The heaviest burden of this failure falls on young people from the poorest areas. The Augar Report gave strong hints about how to fix it, even though its terms of reference forbade it from providing an answer.   The new policy aim should be simple.  Allow children of all backgrounds a worthwhile education to get good enough qualifications to start a decent career without crushing lifetime loans. It should be an early priority of this government.  It would be the single most targeted way of helping a generation that deserves our support.

One of Thatcher’s great contributions to social mobility was to encourage home ownership: 65 per cent of young people either owned or were buying their own homes then.  Today, that number is 25 per cent.   The reason is simple.   We are just not building enough homes.  In the last 15 years the population has grown by just shy of seven million people.

We have built nowhere near enough houses to cope with that.   The current incremental strategy is not up to the job, and we need to adopt a wholesale programme of garden towns and villages around the country, and a new process to drive much of the planning gain to reducing house prices and improving housing and service quality.   We should also look very closely at reform of the Housing Association sector, to deliver more homes for both rent and sale.   We were once a proud homeowning democracy, and a return to that would not be a bad aim for a modern Conservative Party.

This would be just a start.   But it has to be paid for.   This has always been the Conservative Party’s trump card: the ability to run the economy and deliver the funding for good public services.   Brexit opens up the possibility of a new economic renaissance, which the Prime Minister believes in, and is capable of seizing with both hands.

But we will need to rediscover the Lawson lessons: that simpler, lower taxes deliver more growth, more jobs, more wealth, and eventually more tax revenue.   Our tax system is now littered with irrational anomalies – most recently demonstrated by senior doctors refusing to do extra work because they were effectively being taxed at 100 per cent as a result of covert Treasury pension taxes.

It is time we swept much of this structure away, and liberated people to gain from their own efforts without excessive state burdens.   It should also not be too hard for us to do it in a way that helps the North as well as the South.  And this does not just apply at the top: the working poor face similar anomalies under the tax credit system.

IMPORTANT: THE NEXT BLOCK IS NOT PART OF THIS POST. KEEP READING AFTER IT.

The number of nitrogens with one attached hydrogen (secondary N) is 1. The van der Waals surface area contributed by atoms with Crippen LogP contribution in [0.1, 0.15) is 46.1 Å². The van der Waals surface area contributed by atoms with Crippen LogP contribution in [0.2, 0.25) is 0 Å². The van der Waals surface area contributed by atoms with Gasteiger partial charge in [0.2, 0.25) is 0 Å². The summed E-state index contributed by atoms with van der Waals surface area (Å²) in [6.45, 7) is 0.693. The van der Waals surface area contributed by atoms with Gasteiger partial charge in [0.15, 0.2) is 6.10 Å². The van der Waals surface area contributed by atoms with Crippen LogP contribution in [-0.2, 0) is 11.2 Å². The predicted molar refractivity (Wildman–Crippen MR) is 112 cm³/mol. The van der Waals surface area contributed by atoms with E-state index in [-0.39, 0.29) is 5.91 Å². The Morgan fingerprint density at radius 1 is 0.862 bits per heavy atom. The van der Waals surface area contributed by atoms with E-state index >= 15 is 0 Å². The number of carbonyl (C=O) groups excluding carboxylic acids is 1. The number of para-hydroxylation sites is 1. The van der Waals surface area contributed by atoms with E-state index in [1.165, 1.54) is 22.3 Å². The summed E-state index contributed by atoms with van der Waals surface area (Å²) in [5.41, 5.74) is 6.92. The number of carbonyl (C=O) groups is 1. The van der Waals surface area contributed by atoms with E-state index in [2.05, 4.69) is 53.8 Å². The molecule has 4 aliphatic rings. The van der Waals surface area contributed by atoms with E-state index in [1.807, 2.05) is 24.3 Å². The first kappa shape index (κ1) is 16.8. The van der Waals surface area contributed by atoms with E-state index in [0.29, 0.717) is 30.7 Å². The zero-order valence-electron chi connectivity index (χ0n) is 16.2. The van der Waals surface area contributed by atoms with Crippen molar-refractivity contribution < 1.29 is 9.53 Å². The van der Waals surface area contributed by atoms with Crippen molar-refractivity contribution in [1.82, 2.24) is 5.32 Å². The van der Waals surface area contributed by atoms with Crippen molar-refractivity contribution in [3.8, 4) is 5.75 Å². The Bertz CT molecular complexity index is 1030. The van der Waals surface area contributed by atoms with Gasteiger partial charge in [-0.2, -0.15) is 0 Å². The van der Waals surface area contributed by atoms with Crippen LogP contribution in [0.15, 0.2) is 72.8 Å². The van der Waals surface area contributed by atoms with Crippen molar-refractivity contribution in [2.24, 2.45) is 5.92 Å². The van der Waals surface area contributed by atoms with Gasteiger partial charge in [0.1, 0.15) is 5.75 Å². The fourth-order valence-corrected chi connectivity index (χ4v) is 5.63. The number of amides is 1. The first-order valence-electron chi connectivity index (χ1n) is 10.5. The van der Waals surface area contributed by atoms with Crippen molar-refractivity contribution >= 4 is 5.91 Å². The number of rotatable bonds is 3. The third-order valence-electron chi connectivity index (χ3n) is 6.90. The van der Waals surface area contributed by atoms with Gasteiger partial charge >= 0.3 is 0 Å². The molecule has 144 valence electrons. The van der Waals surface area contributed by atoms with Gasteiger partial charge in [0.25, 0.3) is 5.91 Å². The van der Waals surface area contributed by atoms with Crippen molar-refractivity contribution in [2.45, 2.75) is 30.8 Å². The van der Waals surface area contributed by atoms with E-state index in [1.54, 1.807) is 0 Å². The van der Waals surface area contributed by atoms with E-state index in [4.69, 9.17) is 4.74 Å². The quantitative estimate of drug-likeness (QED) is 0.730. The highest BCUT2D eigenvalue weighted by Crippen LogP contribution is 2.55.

Which brings us back to the ‘new’ Conservative working classes.   We should not imagine that an appeal to them is a novel gambit bu the Conservative Party.* The most successful political organisation in the world for two centuries has been just that because for most of that time it has relied on the working class for at least half of its vote.

From Disraeli’s reforming government to Shaftesbury’s great social and industrial chang, to Lord Derby’s legalisation of trades unions, we have a long and deep commitment to caring about the welfare of the working classes.   If this were not true, one of Johnson’s old Etonian predecessors as Prime Minister, Harold MacMillan, would never have won the impoverished North Eastern constituency of Stockton – and held it throughout the great depression.   And of course in modern times Margaret Thatcher inspired Essex man and held many seats in the North – not least Darlington, which we won back last week.

So we have been here before. Blue collar Conservatism has a proven track record – one we should resurrect.  In this new political battle, the greatest tension will not be left versus right or even fiscal and monetary doves versus economic hawks.   It will be a battle between creativity and convention.   I have always thought that the Prime Minister subscribes to Nelson’s maxi  that “Boldness is the safest course,” so I suspect that this will be a battle that he will relish.   If he does, these will not be the last seats we win in the Midlands Wales and the North.

A few years ago I presented a BBC Radio 4 programme which showed that the Conservative Party has been heavily dependent on working class votes for most of its 200 year lifespan.

51 comments for: David Davis: How to keep the new working class voters we won last Thursday – and win even more